Do I Need a Trust?

This is a common question we hear.  Maybe you have a disabled child and you want a trust to permit that child to inherit without losing government benefits.  Maybe you or your spouse are having health problems, and you can foresee eventually needing long-term care benefits.  Trusts will allow you to avoid the expensive, public, and lengthy probate process that the law ordinarily requires before your beneficiaries can inherit after you pass.  Or, you might be in the classic “trust fund” situation, where you’re concerned that your children won’t be able to manage money wisely.

These are all excellent reasons to consider a trust.  But what kind of trust?  A quick count shows there are at least thirteen different types of trusts.  Which one is best suited to your needs?

Here’s the basic idea behind trusts, to help you understand why you might need one.

What is a Trust?

Think of a trust like a treasure chest.  You originally bought property or earned money in your own name.  You then transfer those assets into the trust’s name – into your treasure chest, in other words.  The treasure chest becomes a legal entity separate from you, which now holds your property in its name, not yours.

Then you identify people who will occupy the three roles involved in managing trust property.  First, you are the grantor, settlor, or trustmaker – all those words mean the same thing, the person establishing the trust.  Second, you appoint a trustee.  That person is responsible for managing trust assets and following the directions contained in the trust document.  Third, you decide whom you want to receive trust assets – your beneficiary or beneficiaries, in other words.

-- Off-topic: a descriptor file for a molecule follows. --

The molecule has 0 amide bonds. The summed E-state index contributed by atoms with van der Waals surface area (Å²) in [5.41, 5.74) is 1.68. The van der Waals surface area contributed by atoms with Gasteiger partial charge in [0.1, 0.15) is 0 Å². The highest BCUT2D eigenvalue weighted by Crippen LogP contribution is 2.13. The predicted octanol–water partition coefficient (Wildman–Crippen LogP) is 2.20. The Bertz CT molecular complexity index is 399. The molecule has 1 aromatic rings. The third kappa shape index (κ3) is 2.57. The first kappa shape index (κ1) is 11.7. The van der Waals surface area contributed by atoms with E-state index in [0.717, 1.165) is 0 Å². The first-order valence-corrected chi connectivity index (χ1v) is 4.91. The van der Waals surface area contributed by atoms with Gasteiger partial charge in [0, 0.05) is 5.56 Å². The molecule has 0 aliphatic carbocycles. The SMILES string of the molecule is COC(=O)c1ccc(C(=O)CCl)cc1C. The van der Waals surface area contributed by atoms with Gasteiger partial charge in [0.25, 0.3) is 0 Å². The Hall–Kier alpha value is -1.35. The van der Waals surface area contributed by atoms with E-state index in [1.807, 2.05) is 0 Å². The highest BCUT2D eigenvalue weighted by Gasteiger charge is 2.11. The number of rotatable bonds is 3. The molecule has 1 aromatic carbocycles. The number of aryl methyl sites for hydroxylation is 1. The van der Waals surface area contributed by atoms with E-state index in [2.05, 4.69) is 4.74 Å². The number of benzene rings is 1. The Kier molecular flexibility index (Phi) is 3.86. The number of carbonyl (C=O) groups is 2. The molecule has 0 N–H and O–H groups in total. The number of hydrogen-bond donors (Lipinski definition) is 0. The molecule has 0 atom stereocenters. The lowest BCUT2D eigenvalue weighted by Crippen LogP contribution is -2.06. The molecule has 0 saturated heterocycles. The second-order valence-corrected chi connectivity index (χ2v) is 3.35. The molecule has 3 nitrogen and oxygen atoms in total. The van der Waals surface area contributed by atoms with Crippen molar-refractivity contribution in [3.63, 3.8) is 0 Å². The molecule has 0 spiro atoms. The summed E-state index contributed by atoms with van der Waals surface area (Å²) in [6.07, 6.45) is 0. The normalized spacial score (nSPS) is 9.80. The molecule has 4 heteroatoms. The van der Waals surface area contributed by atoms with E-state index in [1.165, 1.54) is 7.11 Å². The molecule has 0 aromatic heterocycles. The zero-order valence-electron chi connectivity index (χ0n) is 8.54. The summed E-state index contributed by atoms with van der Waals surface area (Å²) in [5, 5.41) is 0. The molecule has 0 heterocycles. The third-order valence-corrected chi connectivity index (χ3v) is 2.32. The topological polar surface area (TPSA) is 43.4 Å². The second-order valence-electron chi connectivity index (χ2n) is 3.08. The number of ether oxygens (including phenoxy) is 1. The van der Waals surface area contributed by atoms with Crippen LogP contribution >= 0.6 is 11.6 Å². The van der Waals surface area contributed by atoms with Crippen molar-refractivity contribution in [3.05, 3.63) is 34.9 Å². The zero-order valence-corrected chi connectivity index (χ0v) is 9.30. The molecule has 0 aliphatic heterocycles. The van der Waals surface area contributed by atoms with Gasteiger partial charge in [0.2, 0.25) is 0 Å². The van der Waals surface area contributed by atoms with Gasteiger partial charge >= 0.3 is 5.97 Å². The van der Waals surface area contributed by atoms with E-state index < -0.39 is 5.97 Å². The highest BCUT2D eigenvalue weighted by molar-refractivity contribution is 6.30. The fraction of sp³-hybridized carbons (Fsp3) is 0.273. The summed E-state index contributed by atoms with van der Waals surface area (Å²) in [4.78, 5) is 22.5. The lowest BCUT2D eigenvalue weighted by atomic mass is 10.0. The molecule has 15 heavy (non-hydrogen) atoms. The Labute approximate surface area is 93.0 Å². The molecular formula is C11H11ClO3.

In legal terms, a trust is a fiduciary agreement between you, your trustee, and your beneficiary.  The trust document contains instructions for what you want done with the trust property, both for how you want it invested, and for how you want trust assets to be distributed when you pass.  Consequently, trusts are a highly efficient hybrid between a power of attorney, an asset-management vehicle, and a last will and testament, all rolled into one legal entity and document.

There are two basic kinds of trusts to understand, before they split off into their thirteen (or more) different flavors:  revocable or irrevocable trusts.

The Revocable Trust

A revocable trust can be thought of as a treasure chest with an open lid.  As grantor of a revocable trust, you can get at trust assets freely.

You yourself can also occupy all three roles in a revocable trust –grantor, trustee, and beneficiary.  If need be, you can also tinker with trust terms, by freely amending them to change the directions, beneficiaries, or trustees.  Or, you can revoke the whole thing.  Before that point, though, the trust document will be there to take care of everything you want it to.

If you should have an accident and lose capacity, the terms of your trust will designate a person to step in on your behalf and, thus, avoid the need to go to court to get a guardian for you.  The trust will also direct who inherits your assets, thus keeping your affairs private and out of probate court.  This feature is especially important if you (formerly) and then the trust (after you created it) owns real property in various states.  The savings in court costs in that situation could be significant.